Posted on 5 August 2020
Caloric restriction and fasting confer a broad range of health benefits and have been shown to significantly extend lifespan in animals. One of the main mechanisms of these health benefits involves the way cells respond to nutrients.
Low nutrient availability activates a metabolic ‘master switch’ called AMPK (Adenosine monophosphate-activated protein kinase), which is involved in pathways that can promote longevity. For example, AMPK can inhibit another signalling molecule called mTOR, slowing cell growth and promoting the clearance of senescent cells (dormant cells that can weaken the tissues of which they are part).
Boosting VRK-1 activity in the roundworms extended the organism’s lifespan by stimulating AMPK activity, and inhibiting the enzyme reduced its lifespan. Moving to laboratory cell tests the researchers verified this VRK-1 to AMPK mechanism does seem to occur in human cells, suggesting it is possible the lifespan-extending results may be replicated in human subjects.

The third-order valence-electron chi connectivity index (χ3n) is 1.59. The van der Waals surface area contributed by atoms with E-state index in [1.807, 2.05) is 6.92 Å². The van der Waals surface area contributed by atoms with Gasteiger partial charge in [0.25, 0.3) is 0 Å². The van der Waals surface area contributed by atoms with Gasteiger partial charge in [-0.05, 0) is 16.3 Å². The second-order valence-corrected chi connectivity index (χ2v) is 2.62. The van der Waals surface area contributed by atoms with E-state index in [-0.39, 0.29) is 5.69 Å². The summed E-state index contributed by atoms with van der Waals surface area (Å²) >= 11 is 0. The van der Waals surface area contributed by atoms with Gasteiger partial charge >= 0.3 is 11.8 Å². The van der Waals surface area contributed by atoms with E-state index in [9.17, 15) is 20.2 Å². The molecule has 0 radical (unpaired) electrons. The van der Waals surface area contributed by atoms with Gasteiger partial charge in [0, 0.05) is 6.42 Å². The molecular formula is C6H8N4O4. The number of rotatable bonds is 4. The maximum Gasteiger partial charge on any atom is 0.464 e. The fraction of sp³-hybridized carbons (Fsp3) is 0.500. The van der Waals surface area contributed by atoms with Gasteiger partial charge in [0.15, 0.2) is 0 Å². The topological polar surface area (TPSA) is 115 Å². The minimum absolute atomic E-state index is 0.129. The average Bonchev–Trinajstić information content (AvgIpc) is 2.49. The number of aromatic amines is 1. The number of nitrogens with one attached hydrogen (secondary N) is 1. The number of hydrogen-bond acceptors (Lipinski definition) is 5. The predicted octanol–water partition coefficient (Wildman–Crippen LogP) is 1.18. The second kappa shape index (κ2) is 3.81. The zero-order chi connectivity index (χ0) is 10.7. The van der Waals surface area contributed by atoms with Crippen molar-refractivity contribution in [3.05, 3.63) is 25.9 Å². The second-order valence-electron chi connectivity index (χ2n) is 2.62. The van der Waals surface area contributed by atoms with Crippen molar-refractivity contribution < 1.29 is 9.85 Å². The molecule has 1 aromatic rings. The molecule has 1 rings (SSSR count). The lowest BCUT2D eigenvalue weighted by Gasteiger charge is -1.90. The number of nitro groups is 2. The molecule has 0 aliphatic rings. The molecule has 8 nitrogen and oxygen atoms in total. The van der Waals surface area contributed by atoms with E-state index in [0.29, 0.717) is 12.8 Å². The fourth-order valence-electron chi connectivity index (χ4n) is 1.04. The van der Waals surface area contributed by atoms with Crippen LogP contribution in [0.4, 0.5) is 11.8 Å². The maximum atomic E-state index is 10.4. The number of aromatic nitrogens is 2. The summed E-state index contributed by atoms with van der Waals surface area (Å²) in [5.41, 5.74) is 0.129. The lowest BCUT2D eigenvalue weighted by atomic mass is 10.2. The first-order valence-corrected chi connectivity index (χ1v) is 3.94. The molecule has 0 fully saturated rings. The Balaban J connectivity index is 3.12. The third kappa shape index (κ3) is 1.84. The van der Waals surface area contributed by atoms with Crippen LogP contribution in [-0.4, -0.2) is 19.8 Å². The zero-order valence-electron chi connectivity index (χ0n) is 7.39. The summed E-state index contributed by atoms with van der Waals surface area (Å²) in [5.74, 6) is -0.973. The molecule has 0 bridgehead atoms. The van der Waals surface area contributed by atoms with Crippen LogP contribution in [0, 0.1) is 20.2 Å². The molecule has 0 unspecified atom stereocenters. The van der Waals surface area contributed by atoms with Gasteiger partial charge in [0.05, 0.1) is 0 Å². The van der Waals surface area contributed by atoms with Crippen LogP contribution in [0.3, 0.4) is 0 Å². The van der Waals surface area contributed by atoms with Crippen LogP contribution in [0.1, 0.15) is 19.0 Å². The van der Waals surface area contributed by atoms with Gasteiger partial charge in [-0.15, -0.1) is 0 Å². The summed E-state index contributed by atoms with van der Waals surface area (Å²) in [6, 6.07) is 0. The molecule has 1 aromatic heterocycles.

“This raises the intriguing possibility that VRK-1 also functions as a factor in governing human longevity, and so perhaps we can start developing longevity-promoting drugs that alter the activity of VRK-1,” explains Seung-Jae V. Lee, who lead the new research.Anti-aging enzyme discovery raises prospect of lifespan extension . (2020). Retrieved 5 August 2020, from https://newatlas.com/science/anti-aging-enzyme-lifespan-extension-ampk-kaist/
AMPK Modulates Tissue and Organismal Aging in a NonCell-Autonomous Manner: http://dx.doi.org/10.1016/j.celrep.2014.08.006
VRK-1 extends life span by activation of AMPK via phosphorylation: DOI: 10.1126/sciadv.aaw7824
Anti-aging enzyme discovery raises prospect of lifespan extension: https://newatlas.com/science/anti-aging-enzyme-lifespan-extension-ampk-kaist/
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